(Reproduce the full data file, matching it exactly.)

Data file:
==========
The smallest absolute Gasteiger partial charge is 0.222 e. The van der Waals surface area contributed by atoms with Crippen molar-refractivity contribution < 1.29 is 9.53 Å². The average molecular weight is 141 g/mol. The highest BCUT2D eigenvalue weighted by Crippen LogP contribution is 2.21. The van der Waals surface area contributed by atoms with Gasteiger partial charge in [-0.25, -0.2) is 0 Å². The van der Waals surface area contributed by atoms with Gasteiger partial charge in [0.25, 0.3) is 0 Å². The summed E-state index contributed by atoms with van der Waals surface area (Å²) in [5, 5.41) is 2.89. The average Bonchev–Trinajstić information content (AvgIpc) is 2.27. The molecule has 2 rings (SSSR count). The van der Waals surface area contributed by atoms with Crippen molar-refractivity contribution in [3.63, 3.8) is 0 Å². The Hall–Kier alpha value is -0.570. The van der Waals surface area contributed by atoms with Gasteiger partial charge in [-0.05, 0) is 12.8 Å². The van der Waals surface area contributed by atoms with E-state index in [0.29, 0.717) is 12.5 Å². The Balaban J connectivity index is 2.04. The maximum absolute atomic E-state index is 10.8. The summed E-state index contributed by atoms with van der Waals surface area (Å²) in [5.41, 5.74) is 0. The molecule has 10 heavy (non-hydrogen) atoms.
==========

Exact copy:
The smallest absolute Gasteiger partial charge is 0.222 e. The van der Waals surface area contributed by atoms with Crippen molar-refractivity contribution < 1.29 is 9.53 Å². The average molecular weight is 141 g/mol. The highest BCUT2D eigenvalue weighted by Crippen LogP contribution is 2.21. The van der Waals surface area contributed by atoms with Gasteiger partial charge in [-0.25, -0.2) is 0 Å². The van der Waals surface area contributed by atoms with Gasteiger partial charge in [0.25, 0.3) is 0 Å². The summed E-state index contributed by atoms with van der Waals surface area (Å²) in [5, 5.41) is 2.89. The average Bonchev–Trinajstić information content (AvgIpc) is 2.27. The molecule has 2 rings (SSSR count). The van der Waals surface area contributed by atoms with Crippen molar-refractivity contribution in [3.63, 3.8) is 0 Å². The Hall–Kier alpha value is -0.570. The van der Waals surface area contributed by atoms with Gasteiger partial charge in [-0.05, 0) is 12.8 Å². The van der Waals surface area contributed by atoms with E-state index in [0.29, 0.717) is 12.5 Å². The Balaban J connectivity index is 2.04. The maximum absolute atomic E-state index is 10.8. The summed E-state index contributed by atoms with van der Waals surface area (Å²) in [5.41, 5.74) is 0. The molecule has 10 heavy (non-hydrogen) atoms.